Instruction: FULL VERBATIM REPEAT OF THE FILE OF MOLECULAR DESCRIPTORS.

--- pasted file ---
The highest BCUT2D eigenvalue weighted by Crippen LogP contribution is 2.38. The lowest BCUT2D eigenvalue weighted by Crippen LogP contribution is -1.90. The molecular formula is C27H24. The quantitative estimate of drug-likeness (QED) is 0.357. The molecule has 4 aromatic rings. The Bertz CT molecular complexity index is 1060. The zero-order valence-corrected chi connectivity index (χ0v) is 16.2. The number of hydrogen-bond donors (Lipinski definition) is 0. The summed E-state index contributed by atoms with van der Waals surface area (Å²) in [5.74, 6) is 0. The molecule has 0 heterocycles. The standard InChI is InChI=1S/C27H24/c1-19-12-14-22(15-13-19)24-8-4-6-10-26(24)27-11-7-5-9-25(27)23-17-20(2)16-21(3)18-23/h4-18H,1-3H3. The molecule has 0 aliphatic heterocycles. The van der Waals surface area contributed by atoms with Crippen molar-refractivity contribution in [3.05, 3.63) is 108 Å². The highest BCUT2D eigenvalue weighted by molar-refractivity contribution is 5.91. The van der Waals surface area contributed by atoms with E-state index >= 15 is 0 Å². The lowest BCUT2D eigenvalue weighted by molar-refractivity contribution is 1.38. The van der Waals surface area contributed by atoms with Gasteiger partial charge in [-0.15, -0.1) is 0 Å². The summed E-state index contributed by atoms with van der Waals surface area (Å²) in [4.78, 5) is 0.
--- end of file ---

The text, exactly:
The highest BCUT2D eigenvalue weighted by Crippen LogP contribution is 2.38. The lowest BCUT2D eigenvalue weighted by Crippen LogP contribution is -1.90. The molecular formula is C27H24. The quantitative estimate of drug-likeness (QED) is 0.357. The molecule has 4 aromatic rings. The Bertz CT molecular complexity index is 1060. The zero-order valence-corrected chi connectivity index (χ0v) is 16.2. The number of hydrogen-bond donors (Lipinski definition) is 0. The summed E-state index contributed by atoms with van der Waals surface area (Å²) in [5.74, 6) is 0. The molecule has 0 heterocycles. The standard InChI is InChI=1S/C27H24/c1-19-12-14-22(15-13-19)24-8-4-6-10-26(24)27-11-7-5-9-25(27)23-17-20(2)16-21(3)18-23/h4-18H,1-3H3. The molecule has 0 aliphatic heterocycles. The van der Waals surface area contributed by atoms with Crippen molar-refractivity contribution in [3.05, 3.63) is 108 Å². The highest BCUT2D eigenvalue weighted by molar-refractivity contribution is 5.91. The van der Waals surface area contributed by atoms with E-state index >= 15 is 0 Å². The lowest BCUT2D eigenvalue weighted by molar-refractivity contribution is 1.38. The van der Waals surface area contributed by atoms with Gasteiger partial charge in [-0.15, -0.1) is 0 Å². The summed E-state index contributed by atoms with van der Waals surface area (Å²) in [4.78, 5) is 0.